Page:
- Schulpartnerschaft zwischen Bisidimo Highschool in Äthiopien und Sonderpädagogisches Förderzentrum in Würzburg (pdf, 3,6 mb)
Gudrun Ffr. von Wiedersperg, Sonderpädagogisches Förderzentrum Würzburg
- Bildungslandschaften – gemeinsame Verantwortung für eine Bildung für Alle
Barbara Brokamp, Montag Stiftung, Bonn
The following organisations participated in the education market with their own stand:
- The German Commission for UNESCO and the International Bureau of Education of UNESCO in Geneva presented various materials such as flyers, books, reports, information brochures, project information etc. in the field of inclusive education, education for sustainable development as well as the 'Education for All' goals and the commitment of UNESCO in various countries.
- The German Development Service showed material in the field of education for sustainable development and cooperations that exist in this field.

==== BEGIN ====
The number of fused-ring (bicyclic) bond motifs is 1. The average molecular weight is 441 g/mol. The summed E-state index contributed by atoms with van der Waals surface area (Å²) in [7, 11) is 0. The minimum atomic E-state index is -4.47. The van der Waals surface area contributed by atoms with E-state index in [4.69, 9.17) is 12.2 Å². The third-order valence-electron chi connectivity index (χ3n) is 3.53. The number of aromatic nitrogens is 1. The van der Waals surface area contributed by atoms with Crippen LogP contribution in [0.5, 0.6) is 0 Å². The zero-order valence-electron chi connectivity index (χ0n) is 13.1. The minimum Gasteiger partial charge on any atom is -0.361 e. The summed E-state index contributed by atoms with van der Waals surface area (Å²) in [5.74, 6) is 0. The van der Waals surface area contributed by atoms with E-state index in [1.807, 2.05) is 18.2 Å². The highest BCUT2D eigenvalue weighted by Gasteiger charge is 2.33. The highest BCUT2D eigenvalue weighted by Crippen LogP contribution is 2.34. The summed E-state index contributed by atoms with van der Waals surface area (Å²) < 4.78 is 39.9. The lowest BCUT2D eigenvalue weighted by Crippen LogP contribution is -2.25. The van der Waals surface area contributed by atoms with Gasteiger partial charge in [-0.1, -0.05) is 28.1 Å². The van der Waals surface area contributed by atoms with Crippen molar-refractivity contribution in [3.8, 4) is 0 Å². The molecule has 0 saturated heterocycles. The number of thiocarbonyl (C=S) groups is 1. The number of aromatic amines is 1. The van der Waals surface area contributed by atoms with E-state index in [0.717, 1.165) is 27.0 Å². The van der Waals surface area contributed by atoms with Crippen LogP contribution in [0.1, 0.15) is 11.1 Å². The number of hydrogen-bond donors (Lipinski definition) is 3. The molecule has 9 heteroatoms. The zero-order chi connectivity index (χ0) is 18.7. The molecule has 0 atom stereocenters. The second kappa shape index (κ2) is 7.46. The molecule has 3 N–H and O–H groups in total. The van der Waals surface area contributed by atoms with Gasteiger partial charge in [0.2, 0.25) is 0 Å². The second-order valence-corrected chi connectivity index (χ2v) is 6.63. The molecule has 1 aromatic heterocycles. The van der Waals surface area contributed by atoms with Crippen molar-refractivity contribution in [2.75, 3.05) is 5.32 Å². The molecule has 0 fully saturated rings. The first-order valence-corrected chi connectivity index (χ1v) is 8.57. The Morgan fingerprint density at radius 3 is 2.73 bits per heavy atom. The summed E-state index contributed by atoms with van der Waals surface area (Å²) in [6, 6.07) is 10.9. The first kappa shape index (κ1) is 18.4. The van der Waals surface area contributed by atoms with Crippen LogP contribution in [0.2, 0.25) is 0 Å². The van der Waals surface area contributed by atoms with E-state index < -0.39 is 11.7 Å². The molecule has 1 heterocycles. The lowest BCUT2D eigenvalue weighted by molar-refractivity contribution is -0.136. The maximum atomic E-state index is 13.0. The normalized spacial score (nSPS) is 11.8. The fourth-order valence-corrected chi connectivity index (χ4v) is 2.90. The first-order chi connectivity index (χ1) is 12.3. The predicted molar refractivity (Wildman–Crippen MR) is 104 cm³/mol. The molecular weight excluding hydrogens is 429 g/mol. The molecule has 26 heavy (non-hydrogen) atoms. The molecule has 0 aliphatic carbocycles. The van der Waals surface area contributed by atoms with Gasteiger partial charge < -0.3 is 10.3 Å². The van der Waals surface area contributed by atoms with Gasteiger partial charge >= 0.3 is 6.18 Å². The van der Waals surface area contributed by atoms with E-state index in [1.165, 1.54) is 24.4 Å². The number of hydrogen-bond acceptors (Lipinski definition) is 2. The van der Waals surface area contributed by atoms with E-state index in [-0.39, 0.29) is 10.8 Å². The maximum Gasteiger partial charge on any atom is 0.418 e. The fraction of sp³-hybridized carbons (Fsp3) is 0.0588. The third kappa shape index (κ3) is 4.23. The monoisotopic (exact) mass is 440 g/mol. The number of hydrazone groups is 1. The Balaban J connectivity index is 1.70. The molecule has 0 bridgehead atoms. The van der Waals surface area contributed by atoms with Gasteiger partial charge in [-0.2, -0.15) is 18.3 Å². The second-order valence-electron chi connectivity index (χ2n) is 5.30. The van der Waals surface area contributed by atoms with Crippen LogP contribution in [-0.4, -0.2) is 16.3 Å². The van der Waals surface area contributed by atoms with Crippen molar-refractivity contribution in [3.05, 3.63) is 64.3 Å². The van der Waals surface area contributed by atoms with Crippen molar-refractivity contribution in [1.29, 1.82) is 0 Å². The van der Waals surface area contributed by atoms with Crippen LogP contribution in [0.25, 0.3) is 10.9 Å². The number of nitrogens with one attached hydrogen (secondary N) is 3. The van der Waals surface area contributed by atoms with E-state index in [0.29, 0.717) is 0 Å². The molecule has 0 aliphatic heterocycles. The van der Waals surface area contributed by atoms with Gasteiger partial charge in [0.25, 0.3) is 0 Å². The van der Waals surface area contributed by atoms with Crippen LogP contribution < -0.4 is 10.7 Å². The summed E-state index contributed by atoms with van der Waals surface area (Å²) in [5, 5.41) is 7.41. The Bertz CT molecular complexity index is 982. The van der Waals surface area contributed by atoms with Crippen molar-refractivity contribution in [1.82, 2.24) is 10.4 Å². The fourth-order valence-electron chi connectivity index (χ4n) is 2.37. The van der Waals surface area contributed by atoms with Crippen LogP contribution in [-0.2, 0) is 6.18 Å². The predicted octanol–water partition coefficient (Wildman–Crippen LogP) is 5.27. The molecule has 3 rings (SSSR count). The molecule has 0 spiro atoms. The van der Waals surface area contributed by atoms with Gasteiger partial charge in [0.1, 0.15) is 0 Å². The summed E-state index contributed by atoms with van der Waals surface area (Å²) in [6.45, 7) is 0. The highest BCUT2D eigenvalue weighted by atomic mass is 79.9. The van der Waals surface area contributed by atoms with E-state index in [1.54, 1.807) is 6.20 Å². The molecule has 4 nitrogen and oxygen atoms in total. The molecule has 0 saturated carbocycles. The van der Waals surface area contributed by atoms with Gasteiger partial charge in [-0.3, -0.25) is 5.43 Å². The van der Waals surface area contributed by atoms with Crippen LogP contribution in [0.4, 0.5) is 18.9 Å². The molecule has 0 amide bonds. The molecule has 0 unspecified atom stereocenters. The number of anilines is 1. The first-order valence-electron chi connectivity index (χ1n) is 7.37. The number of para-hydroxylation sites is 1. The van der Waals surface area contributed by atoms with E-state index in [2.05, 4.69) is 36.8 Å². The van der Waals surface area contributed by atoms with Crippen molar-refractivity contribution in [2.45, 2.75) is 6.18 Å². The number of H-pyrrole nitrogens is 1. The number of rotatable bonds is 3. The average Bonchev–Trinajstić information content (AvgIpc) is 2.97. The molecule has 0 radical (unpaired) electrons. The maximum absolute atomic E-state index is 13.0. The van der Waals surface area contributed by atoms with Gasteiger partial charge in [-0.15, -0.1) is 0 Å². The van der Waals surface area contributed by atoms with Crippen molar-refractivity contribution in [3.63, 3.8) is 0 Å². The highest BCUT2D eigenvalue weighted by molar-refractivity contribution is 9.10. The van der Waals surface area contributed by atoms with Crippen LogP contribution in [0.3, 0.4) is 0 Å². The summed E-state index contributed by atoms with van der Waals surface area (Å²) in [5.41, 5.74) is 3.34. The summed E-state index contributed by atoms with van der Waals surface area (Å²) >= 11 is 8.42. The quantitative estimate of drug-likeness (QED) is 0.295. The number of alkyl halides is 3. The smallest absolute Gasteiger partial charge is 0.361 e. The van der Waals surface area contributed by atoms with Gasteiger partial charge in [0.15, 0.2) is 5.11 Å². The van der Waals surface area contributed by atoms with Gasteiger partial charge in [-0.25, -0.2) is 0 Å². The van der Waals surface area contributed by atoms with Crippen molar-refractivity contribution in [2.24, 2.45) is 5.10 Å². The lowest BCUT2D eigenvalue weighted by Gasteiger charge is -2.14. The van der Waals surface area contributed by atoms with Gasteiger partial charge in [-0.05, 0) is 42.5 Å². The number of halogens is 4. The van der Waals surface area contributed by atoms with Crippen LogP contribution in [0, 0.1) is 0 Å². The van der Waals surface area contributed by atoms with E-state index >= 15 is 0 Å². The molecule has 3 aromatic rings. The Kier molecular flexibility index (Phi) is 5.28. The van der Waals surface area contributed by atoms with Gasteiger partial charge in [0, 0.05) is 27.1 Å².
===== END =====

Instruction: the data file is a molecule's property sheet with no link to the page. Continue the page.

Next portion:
- The Christopherusschule Bonn - a special school with a focus on physical and motor development - gave an insight into its existing school partnership with a special school in Tunisia and showed, among other things, photos and reports of the meetings that took place in Germany and Tunisia.
- Handicap International Germany showed, among other things, their exhibition on the topic of 'Inclusive Education' and presented material on the topic of mines and other information material on various topics in the field of education and projects of Handicap International Germany. Handicap UK provided material on their work in so-called developing countries.
- Kindernothilfe presented its exhibition on the situation of children in so-called developing countries and provided information about their situation at its stand. One focus was on the area of education.
- Enabling Education Network (EENET) displayed materials about the network itself, the projects and activities as well as reports and information on inclusive education worldwide.
- Tobi's Business Agency produces inclusive English learning materials to enable all children and young people, with or without disabilities, to learn English.
- Barrierefrei kommunizieren presented how media can be designed in such a way that they are accessible to as many people as possible.